Beyond 2/3 and 1/3: the complex signatures of sex-biased admixture on the X chromosome

Beyond 2/3 and 1/3: the complex signatures of sex-biased admixture on the X chromosome
Amy Goldberg , Noah A Rosenberg
doi: http://dx.doi.org/10.1101/016543

Sex-biased demography, in which parameters governing migration and population size differ between females and males, has been studied through comparisons of X chromosomes, which are inherited sex-specifically, and autosomes, which are not. A common form of sex bias in humans is sex-biased admixture, in which at least one of the source populations differs in its proportions of females and males contributing to an admixed population. Studies of sex-biased admixture often examine the mean ancestry for markers on the X chromosome in relation to the autosomes. A simple framework noting that in a population with equally many females and males, 2/3 of X chromosomes appear in females, suggests that the mean X-chromosomal admixture fraction is a linear combination of female and male admixture parameters, with coefficients 2/3 and 1/3, respectively. Extending a mechanistic admixture model to accommodate the X chromosome, we demonstrate that this prediction is not generally true in admixture models, though it holds in the limit for an admixture process occurring as a single event. For a model with constant ongoing admixture, we determine the mean X-chromosomal admixture, comparing admixture on female and male X chromosomes to corresponding autosomal values. Surprisingly, in reanalyzing African-American genetic data to estimate sex-specific contributions from African and European sources, we find that the range of contributions compatible with the excess African ancestry on the X chromosome compared to autosomes has a wide spread, permitting scenarios either without male-biased contributions from Europe or without female-biased contributions from Africa.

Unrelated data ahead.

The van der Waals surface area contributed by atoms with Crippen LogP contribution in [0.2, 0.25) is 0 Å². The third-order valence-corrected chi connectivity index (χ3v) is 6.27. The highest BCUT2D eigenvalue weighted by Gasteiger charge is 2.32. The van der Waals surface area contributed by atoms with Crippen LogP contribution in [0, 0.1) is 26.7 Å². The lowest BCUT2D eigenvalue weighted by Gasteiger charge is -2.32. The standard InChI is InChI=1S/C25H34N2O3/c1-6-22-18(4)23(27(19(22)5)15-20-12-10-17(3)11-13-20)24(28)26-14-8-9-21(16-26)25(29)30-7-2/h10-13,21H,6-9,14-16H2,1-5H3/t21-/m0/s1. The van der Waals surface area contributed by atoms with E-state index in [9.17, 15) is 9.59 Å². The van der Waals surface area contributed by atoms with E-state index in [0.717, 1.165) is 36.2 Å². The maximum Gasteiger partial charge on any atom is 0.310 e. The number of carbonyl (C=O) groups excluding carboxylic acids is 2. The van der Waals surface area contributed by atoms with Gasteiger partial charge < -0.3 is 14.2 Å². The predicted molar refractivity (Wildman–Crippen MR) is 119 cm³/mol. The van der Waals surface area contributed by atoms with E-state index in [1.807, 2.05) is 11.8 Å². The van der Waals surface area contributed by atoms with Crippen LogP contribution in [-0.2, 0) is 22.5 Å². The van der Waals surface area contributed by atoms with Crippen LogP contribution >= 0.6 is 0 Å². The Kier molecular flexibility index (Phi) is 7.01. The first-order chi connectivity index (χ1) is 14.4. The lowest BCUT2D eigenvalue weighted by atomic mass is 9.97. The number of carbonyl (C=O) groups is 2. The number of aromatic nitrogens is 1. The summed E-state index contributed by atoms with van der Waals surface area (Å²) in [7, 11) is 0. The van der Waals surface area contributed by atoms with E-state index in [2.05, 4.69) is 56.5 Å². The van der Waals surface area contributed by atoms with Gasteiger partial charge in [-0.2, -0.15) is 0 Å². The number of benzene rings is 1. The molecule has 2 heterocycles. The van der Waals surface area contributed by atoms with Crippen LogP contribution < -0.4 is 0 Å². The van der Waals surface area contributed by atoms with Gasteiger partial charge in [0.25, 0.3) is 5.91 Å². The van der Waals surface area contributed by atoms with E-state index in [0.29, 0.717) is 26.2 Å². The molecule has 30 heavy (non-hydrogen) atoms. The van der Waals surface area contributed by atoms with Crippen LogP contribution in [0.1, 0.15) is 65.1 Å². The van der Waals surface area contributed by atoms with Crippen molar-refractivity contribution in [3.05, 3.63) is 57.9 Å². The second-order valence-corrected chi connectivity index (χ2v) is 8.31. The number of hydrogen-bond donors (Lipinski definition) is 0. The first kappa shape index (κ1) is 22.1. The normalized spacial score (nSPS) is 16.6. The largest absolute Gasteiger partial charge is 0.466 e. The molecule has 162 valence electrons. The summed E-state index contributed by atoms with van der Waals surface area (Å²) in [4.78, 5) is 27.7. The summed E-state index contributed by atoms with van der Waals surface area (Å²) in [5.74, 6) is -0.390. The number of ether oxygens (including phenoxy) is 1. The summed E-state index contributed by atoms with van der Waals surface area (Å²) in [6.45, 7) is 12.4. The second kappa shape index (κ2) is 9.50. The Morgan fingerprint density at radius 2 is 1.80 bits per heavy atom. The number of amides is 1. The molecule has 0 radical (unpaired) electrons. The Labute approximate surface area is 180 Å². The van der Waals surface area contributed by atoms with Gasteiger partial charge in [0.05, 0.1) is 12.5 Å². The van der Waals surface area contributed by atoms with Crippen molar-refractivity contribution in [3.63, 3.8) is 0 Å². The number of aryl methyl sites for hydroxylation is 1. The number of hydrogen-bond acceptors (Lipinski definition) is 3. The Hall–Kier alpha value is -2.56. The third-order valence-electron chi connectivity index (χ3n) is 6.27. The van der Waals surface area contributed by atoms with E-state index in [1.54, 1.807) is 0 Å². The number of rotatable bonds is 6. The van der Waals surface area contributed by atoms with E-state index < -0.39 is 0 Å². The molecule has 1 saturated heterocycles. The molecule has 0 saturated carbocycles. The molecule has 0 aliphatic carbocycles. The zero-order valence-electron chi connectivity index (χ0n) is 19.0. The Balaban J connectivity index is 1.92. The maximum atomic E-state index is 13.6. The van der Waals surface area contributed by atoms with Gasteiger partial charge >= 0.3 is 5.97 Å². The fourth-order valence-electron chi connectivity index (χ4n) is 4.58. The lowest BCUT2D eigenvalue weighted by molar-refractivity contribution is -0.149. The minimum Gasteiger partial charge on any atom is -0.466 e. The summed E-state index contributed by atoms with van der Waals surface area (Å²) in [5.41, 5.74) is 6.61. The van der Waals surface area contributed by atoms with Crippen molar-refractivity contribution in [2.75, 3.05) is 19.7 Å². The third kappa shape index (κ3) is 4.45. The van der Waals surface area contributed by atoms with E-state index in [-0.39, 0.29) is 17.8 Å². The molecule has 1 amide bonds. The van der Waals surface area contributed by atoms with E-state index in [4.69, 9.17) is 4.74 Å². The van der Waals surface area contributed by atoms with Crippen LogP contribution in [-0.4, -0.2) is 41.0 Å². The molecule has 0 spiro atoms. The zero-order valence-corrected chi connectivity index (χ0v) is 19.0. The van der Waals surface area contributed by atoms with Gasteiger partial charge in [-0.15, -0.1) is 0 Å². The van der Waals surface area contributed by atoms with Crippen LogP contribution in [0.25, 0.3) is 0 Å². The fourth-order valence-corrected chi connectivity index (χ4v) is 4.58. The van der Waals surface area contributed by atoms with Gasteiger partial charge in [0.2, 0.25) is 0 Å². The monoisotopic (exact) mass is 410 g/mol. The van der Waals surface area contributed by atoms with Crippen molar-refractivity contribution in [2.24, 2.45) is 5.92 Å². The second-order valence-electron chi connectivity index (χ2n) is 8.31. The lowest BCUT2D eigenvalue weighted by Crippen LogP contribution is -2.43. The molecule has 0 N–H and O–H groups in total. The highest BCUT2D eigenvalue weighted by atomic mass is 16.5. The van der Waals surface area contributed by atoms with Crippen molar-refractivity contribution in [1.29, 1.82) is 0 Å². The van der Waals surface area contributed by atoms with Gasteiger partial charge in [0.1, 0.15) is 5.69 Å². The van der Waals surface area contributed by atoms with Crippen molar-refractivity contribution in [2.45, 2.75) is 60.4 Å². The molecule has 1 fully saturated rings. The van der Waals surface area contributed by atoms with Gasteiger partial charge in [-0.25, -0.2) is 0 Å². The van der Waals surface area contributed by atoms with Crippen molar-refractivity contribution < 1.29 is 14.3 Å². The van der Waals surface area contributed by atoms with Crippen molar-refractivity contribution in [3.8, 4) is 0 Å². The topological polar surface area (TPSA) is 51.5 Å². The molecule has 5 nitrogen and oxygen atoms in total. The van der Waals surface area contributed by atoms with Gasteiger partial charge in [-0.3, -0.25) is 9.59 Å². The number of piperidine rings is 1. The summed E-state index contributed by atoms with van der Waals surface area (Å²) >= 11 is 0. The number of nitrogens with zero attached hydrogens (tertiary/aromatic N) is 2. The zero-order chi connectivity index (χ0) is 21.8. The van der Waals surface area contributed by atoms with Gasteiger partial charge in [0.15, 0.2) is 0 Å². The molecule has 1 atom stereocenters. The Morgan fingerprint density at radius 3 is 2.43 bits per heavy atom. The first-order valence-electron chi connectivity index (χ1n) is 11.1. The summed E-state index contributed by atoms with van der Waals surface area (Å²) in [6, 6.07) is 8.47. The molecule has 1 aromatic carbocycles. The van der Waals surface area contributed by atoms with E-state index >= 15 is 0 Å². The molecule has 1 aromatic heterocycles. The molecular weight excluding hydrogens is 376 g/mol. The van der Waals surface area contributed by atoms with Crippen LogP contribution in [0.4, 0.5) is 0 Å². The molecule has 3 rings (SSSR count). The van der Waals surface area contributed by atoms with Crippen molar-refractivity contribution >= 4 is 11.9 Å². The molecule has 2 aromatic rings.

The Spatial Mixing of Genomes in Secondary Contact Zones

The Spatial Mixing of Genomes in Secondary Contact Zones
Alisa Sedghifar , Yaniv Brandvain , Peter L. Ralph , Graham Coop
doi: http://dx.doi.org/10.1101/016337

Recent genomic studies have highlighted the important role of admixture in shaping genome-wide patterns of diversity. Past admixture leaves a population genomic signature of linkage disequilibrium (LD), reflecting the mixing of parental chromosomes by segregation and recombination. The extent of this LD can be used to infer the timing of admixture. However, the results of inference can depend strongly on the assumed demographic model. Here, we introduce a theoretical framework for modeling patterns of LD in a geographic contact zone where two differentiated populations are diffusing back together. We derive expressions for the expected LD and admixture tract lengths across geographic space as a function of the age of the contact zone and the dispersal distance of individuals. We develop an approach to infer age of contact zones using population genomic data from multiple spatially sampled populations by fitting our model to the decay of LD with recombination distance. We use our approach to explore the fit of a geographic contact zone model to three human population genomic datasets from populations along the Indonesian archipelago, populations in Central Asia and populations in India.